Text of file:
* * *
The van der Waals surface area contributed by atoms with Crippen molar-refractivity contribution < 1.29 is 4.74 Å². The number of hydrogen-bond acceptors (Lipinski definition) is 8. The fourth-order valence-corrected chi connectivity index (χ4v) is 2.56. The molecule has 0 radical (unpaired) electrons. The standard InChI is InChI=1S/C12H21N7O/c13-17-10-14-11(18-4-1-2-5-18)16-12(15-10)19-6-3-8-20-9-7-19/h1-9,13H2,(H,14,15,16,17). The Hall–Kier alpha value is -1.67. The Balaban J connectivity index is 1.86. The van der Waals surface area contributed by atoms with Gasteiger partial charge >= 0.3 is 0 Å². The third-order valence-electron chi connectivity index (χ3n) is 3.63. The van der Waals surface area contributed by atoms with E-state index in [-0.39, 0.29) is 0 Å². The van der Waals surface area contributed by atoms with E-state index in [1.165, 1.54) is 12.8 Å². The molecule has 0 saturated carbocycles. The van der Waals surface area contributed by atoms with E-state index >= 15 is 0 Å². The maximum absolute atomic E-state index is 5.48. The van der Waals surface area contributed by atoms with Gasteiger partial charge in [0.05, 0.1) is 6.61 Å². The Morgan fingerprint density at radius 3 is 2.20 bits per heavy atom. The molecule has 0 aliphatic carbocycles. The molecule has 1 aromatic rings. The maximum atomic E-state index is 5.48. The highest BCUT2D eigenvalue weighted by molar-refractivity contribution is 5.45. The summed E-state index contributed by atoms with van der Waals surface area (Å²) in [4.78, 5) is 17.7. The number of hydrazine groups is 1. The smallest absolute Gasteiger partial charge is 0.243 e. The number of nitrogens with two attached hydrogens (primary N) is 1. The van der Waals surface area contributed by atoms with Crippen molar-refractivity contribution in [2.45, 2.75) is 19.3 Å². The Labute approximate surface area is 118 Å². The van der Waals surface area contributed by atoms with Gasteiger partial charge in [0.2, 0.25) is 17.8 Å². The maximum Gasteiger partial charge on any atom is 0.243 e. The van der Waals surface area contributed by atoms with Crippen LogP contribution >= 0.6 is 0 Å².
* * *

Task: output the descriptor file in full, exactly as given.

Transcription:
The van der Waals surface area contributed by atoms with Crippen molar-refractivity contribution < 1.29 is 4.74 Å². The number of hydrogen-bond acceptors (Lipinski definition) is 8. The fourth-order valence-corrected chi connectivity index (χ4v) is 2.56. The molecule has 0 radical (unpaired) electrons. The standard InChI is InChI=1S/C12H21N7O/c13-17-10-14-11(18-4-1-2-5-18)16-12(15-10)19-6-3-8-20-9-7-19/h1-9,13H2,(H,14,15,16,17). The Hall–Kier alpha value is -1.67. The Balaban J connectivity index is 1.86. The van der Waals surface area contributed by atoms with Gasteiger partial charge >= 0.3 is 0 Å². The third-order valence-electron chi connectivity index (χ3n) is 3.63. The van der Waals surface area contributed by atoms with E-state index in [-0.39, 0.29) is 0 Å². The van der Waals surface area contributed by atoms with E-state index in [1.165, 1.54) is 12.8 Å². The molecule has 0 saturated carbocycles. The van der Waals surface area contributed by atoms with E-state index >= 15 is 0 Å². The maximum absolute atomic E-state index is 5.48. The van der Waals surface area contributed by atoms with Gasteiger partial charge in [0.05, 0.1) is 6.61 Å². The Morgan fingerprint density at radius 3 is 2.20 bits per heavy atom. The molecule has 0 aliphatic carbocycles. The molecule has 1 aromatic rings. The maximum atomic E-state index is 5.48. The highest BCUT2D eigenvalue weighted by molar-refractivity contribution is 5.45. The summed E-state index contributed by atoms with van der Waals surface area (Å²) in [4.78, 5) is 17.7. The number of hydrazine groups is 1. The smallest absolute Gasteiger partial charge is 0.243 e. The number of nitrogens with two attached hydrogens (primary N) is 1. The van der Waals surface area contributed by atoms with Crippen molar-refractivity contribution in [2.45, 2.75) is 19.3 Å². The Labute approximate surface area is 118 Å². The van der Waals surface area contributed by atoms with Gasteiger partial charge in [0.2, 0.25) is 17.8 Å². The maximum Gasteiger partial charge on any atom is 0.243 e. The van der Waals surface area contributed by atoms with Crippen LogP contribution >= 0.6 is 0 Å².